Ulster could be forgiven for wondering if the ping-pong balls are taking the old idiom “if you want to be the best, you have to beat the best” a little too literally.
For the third season among the last five, the northern province, with their oft-stated goal of consistently competing for Championships, will meet the holders in the Champions Cup after yesterday’s draw in Dublin paired them with La Rochelle.
The side coached by Ireland and Munster legend Ronan O’Gara are a mere month detached from history-making heroics that saw them deny Leinster at the very death in Marseille and join Ulster as one-time European champions.
A quirk of the seeding system — or perhaps another failing of what is regardless a wretched format — ensures that no weight is given to that triumph when it comes to next season’s draw, with La Rochelle instead having been assigned a Tier Three designation by virtue of their fifth-placed domestic finish.
While Dan McFarland will have known before the draw that a huge test lay in the offing — had they not been paired with La Rochelle, it would have been big-spending Racing 92 — the reality of the task now at hand will not be lost on him.
As a result of their wins over Leinster, not just in that recent final but in the year prior’s last-four, there is a growing sense that the French outfit are just the sort of side that Irish opposition are ill-suited to facing.
A simply massive group of men, as evidenced by the reported 47 and a half stones on the tight-head side of their scrum in the shape of Uini Atonio and Will Skelton, Ulster can sometimes look under-sized against even average modern sides, let alone these behemoths.
As a result, though, the Ulster brains trust is well used to having to come up with a plan to counteract the greater heft possessed by opposition and the tactical tete-a-tete between McFarland and O’Gara figures to be fascinating.
The latter’s coaching stock has never been higher after masterminding that victory over Leinster when his side were double-digit underdogs. Having left his comfort zone to pursue opportunities as an assistant with Racing 92 and Crusaders before ascending to the top job with his current employers after former Ulster coach Jono Gibbes departed for Clermont, there is a growing sense already that the 45-year-old is almost in a position to pick his next gig.
Many, despite a strong season from Andy Farrell’s Ireland up to the start of this series with the All Blacks, are naturally hoping it will ultimately be head coach of the national side back home.
The Munsterman will need no reminding that coaching fates are fickle though and he will likely have started planning for this coming season long before the unprecedented scenes of celebration on the Bay of Biscay marking this season’s success had subsided.
There will be a fair amount of turnover to his playing squad with four of his match day 23 from the final moving on to Top 14 rivals this summer.
Dany Priso, Ihaia West and Jeremy Sinzelle will all be wearing the red of Toulon next season, while Arthur Retiere, who scored the last-gasp try to snatch the trophy, is to join Toulouse.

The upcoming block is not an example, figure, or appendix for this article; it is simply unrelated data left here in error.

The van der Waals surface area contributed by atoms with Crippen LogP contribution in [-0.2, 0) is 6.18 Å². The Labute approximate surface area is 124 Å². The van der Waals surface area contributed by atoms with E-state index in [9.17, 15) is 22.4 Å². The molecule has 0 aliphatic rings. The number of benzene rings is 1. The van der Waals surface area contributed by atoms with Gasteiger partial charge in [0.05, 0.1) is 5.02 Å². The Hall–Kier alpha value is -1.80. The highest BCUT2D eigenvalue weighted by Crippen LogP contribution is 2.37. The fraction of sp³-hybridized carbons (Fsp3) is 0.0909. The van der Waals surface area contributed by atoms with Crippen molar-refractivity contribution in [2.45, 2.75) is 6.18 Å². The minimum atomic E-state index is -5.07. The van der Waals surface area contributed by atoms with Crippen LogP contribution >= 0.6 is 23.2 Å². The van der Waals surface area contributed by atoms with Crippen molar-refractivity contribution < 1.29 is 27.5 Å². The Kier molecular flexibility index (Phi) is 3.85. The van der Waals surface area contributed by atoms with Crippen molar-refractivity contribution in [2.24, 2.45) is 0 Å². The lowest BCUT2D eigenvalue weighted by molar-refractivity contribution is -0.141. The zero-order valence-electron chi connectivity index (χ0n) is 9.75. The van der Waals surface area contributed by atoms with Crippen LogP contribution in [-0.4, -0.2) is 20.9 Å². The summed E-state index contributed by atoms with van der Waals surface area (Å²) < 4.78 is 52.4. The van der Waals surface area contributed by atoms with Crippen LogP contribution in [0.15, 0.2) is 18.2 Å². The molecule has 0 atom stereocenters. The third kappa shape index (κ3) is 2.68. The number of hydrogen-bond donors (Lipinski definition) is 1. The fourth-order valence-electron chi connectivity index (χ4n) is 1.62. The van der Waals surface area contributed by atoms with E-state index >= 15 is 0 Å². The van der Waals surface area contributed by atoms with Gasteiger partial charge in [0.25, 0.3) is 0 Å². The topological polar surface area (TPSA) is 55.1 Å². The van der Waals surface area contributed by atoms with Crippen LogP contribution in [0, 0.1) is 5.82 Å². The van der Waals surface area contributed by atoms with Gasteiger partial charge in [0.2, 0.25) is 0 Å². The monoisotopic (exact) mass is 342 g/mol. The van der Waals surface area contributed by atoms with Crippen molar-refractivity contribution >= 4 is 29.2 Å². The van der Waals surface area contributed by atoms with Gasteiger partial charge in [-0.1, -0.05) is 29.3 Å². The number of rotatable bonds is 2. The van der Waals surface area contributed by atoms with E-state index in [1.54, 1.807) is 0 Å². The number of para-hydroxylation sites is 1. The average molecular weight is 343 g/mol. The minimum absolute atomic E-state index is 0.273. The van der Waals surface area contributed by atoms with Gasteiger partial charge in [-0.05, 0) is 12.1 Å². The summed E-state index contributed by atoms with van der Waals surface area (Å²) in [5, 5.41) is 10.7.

Wiaan Liebenberg and former All Black Victor Vito, who missed the final through injury, meanwhile have both retired.
Teddy Thomas joining from Racing 92 is the headline-grabbing addition, although the signing of O’Gara’s fellow Munster native Ultan Dillane from Connacht could yet prove a shrewd piece of business too.
Yoan Tanga, who should win a first French cap in the coming weeks, and out-half Antoine Hastoy have come on board too.
Despite losing to Toulouse in BT6 last season, Ulster will still fancy their chances of repeating their 2018 win over the same opposition at home, though the trip to the Stade Marcel Deflandre instantly becomes among the most daunting on their 2022-23 schedule.
If that is one away day to be circled in an Ulster fan’s calendar, the province’s other pool stage opponents will provide a wholly new trip.
For the first time ever in a competitive game, Ulster will play the Sale Sharks.
The Manchester-based outfit, where Ulster utility back Will Addison made his name, finished sixth in the English Premiership last season but have an improving European pedigree.
Having reached the last-eight only once in their history prior, they’ve made the quarters in each of the last two seasons, losing to French opposition on both occasions in the shape of Racing 92 and La Rochelle.
While Alex Sanderson’s side are losing star South Africans Faf de Klerk and Lood de Jager this season, they’ve made some eye-catching signings with both Jonny Hill and George Ford making the move to the AJ Bell.
Joining English team-mates of the stature of Manu Tuilagi, the Curry brothers and the promising scrum-half Raffi Quirke, there will still nonetheless be a strong Springbok influence too.
Sale figure to have five capped South Africans among a seven-strong contingent in their squad next year.
Elsewhere, Leinster will play Racing 92 and Gloucester while Munster will meet Toulouse and Northampton.
Clermont, London Irish, Lyon, Exeter, Bordeaux and Harlequins will be the first sides to make a cross-hemisphere trip in ‘European’ competition after they were drawn to face the URC’s South African newcomers.
Connacht, in the second-tier Challenge Cup, have been paired with Brive and Newcastle.